The Buzz in the Czech Republic at the moment, according to Barbora Rovenska, Partner at Rovenska Partners, involves “not really law but politics.”
According to Rovenska, "we’re facing both Parliamentary elections in October and Presidential elections in January, so the political climate is quite interesting and busy.” And, she notes, many of the questions related to those elections "influence the legal environment as well.” According to her, “the session of Parliament is about to end, so some laws which have been discussed for a long time, including potential amendments to the Labor Code, will not be finalized, and we’ll have to start all over again when the new Parliament is established.” In addition, she says, "of course there are political decisions influenced by the upcoming elections, such as the recent decision to increase the minimum salary, which will take effect in January of next year."
When asked whether the incoming government is expected to be pro-business or not, Rovenska says she isn’t sure, in large part because "it’s difficult to say what the results will be.” According to Rovenska, Ano 2011, the party that’s likely to win control of the government, is led by Czech businessman Andrej Babis, "who should encourage business, but ultimately it’s not clear yet whether his focus will be on larger corporates or not.” Either way, she notes, "I don’t imagine it will be anti-business, though of course you never know.” Ultimately, she says, “it’s quite emotional, the political scene here at the moment, as the police has asked permission from Parliament to start criminal investigations of Babis.”
Ultimately, she says, “elections always influence business, but at the moment I would not say it’s effecting law firm business significantly.” Indeed, Rovenska is upbeat: “The economic situation is growing, business is growing, and clients have new ideas which they come to us for help with.” And signs are positive the rest of the year: “It’s summer, so of course that influences things, but as far as I can see the clients are already returning from vacation and I’m already receiving new assignments.”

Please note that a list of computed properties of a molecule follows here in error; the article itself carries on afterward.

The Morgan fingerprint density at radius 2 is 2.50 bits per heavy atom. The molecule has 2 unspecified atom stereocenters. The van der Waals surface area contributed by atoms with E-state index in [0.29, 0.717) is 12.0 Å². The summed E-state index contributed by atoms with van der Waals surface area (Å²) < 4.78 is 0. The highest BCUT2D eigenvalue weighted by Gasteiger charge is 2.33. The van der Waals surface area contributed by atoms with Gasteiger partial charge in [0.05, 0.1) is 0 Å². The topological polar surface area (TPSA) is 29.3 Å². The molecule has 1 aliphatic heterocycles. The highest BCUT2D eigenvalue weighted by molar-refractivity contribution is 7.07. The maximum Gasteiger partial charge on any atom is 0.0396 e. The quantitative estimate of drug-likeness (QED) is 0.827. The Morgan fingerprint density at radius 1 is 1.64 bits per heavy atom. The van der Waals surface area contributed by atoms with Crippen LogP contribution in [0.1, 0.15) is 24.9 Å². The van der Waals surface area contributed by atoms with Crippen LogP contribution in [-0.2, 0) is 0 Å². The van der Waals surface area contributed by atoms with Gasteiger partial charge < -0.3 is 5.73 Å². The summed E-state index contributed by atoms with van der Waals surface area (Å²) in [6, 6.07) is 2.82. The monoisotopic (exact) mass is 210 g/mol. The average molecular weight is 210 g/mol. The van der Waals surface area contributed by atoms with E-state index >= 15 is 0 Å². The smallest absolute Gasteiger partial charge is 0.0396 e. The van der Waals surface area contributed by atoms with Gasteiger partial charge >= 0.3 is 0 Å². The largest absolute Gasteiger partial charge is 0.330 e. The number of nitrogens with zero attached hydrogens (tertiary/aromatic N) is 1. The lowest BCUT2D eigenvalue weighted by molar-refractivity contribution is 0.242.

And it’s a familiar kind of business. Rovenska says “from my perspective what’s very interesting is the GDPR, which of course is talked about across all of Europe.” Rovenska notes that although she has read "lots of articles and seen many theoretical discussions,” about the GSPR, she doesn’t believe the significance of it has really hit home for many companies yet. She says, "I’m not sure how much the companies are really taking the necessary steps to prepare for the new regulations, so in my view this is something that will be really important in the second half of the year, and we will certainly be encouraging our clients to pay real attention to the matter.”
Finally, Rovenska sighs, "we’re still dealing with the new legislation — the Civil Code and Act on Corporations which came into effect back in 2014 — which of course is not that new anymore.” She agrees that, slowly, it’s becoming better understood and more useful, "but there are still many unresolved questions and many discussions about how certain provisions should be interpreted.” As a result, she says, “even now it’s something we have to deal with, and of course we still work with the old legislation, because it continues to govern some business relationships.” In Rovenska’s opinion, “I think this is the biggest challenge of the Czech legal environment in the past few years, and it remains so. We’re still waiting for case law from the courts to develop, and still waiting for some decisions to be answered, but of course it takes time for cases to wind their way through the Czech court system.”